One of the most successful NBA duos of the ’00s is back together as Mike D’Antoni joins the staff of rookie head coach Steve Nash on the Brooklyn Nets.
D’Antoni will bring his esteemed offensive pedigree with him to one of the top teams in the Eastern Conference. His hiring should have a profound impact on Brooklyn’s system moving forward.
When asked what kind of offense Nash plans to run during his first tenure, Nash spoke about the “principles and ideas” that he hopes to implement for superstars Kevin Durant and Kyrie Irving (transcription via Nets Wire):
“So, I want us to play fast. I want us to space the floor, to create opportunities to get downhill with our ball-handlers and make plays for one another, attack close-outs. So a lot of high-level philosophical thoughts, and of course we’ll design and have offensive sets and things that we think fit our group. But, we don’t want to get too far ahead of ourselves with our offense. We want it to stay pretty high-level right now.”
Of course, this fast-paced philosophy was on full display when Nash played for D’Antoni. The first-time head coach called the time “revolutionary” and the numbers reflected that when compared to the league average.
"I want us to play fast, I want us to space the floor to create opportunities."
— YES Network (@YESNetwork) October 27, 2020
We took a look at each team D’Antoni has coached since his first year as an assistant back in 1997, which provides context for the pace that Brooklyn will play next season and beyond.
As the league average pace has increased over the last twenty-plus years, the teams that D’Antoni coached have consistently finished well above the league average.
The faster the pace recorded, the more opportunities that teams will have to score. This will offer a methodical way of optimizing the all-world talent of Durant and Irving.
Looking at the chart above, it is interesting to focus on the stretch from 2004 until 2008. Not only was Nash on the team under D’Antoni but new Nets player development assistant Amare Stoudemire and Brooklyn general manager Sean Marks were both on the roster during that tenure as well.
Another takeaway is that the Rockets had the second-fastest pace (104.04) in the NBA last season. During the 2013-14 seasons, when Nash played point guard and D’Antoni was the coach, the Los Angeles Lakers (99.72) had the fastest pace among all teams in the Western Conference.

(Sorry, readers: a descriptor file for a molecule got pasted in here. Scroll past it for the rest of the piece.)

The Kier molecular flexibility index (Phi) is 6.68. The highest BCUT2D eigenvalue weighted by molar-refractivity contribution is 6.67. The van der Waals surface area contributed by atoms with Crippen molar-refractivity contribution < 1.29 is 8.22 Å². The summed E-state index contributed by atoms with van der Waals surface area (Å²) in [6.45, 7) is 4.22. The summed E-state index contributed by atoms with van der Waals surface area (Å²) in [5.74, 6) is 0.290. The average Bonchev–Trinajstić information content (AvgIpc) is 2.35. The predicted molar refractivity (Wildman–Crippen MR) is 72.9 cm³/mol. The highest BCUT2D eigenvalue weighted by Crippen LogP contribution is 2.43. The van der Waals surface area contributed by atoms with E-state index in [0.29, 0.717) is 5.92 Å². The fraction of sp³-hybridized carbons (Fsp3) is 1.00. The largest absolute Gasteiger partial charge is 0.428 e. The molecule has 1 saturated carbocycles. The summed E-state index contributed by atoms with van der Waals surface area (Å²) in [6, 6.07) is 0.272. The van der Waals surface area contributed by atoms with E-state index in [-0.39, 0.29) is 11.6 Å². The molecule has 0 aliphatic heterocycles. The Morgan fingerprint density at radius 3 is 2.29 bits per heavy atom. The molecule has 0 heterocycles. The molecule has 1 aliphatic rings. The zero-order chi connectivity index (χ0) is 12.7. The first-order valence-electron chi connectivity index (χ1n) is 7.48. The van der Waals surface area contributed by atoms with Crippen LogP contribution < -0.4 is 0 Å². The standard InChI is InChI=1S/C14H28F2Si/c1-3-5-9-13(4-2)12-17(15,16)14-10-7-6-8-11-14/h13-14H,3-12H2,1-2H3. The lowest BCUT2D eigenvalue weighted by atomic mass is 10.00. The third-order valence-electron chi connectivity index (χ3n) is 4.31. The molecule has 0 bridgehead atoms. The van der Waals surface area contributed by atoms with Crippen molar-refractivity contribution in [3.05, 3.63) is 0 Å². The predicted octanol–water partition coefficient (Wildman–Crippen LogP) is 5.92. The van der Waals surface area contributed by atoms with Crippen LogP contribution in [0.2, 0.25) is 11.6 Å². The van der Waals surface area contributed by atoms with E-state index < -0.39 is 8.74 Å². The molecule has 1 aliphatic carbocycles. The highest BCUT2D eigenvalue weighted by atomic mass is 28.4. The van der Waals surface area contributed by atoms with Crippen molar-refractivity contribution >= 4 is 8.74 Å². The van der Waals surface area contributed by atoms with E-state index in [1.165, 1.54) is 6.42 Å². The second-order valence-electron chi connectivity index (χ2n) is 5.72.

Pace offers a perspective on the full game but on a more granular level, we also took a look at how fast the teams have played on a per-possession level.
Under coach D’Antoni, Phoenix had the shortest time of possession among all teams in the NBA in 2004-05 (11.2 seconds) and 2005-06 (11.6 seconds).
Meanwhile, also coached by D’Antoni, the Knicks had the shortest time of possession among all teams in the Eastern Conference in both 2008-09 (11.7 seconds) and 2010-11 (12.2 seconds). Note that Stoudemire was a key player for New York during the latter of the two aforementioned seasons.
Brooklyn is inevitably going to play a quicker brand of basketball with Nash, D’Antoni and Stoudemire all in the mix. They will push the break in the open court and could be dominant in transition.This will be fantastic for superstar talents like Durant and Irving.
When including the regular season and the playoffs, per Synergy, Durant had the second-most total points scored in transition as recently as 2018-19. He was among the top five in transition points per game in 2013-13 (5.8 ppg) and in 2016-17 (6.5 ppg).
Irving, meanwhile, had the fourth-most transition assists per game (1.8 apg) among all players in the Eastern Conference during his first season with the Nets. Irving may also both play off the ball as a shooting threat in space with either Spencer Dinwiddie or Caris LeVert bringing it up the court.
Regardless, the offense with Durant and Irving is going to be potent with Nash in the driver’s seat and D’Antoni as his experienced, savvy co-pilot.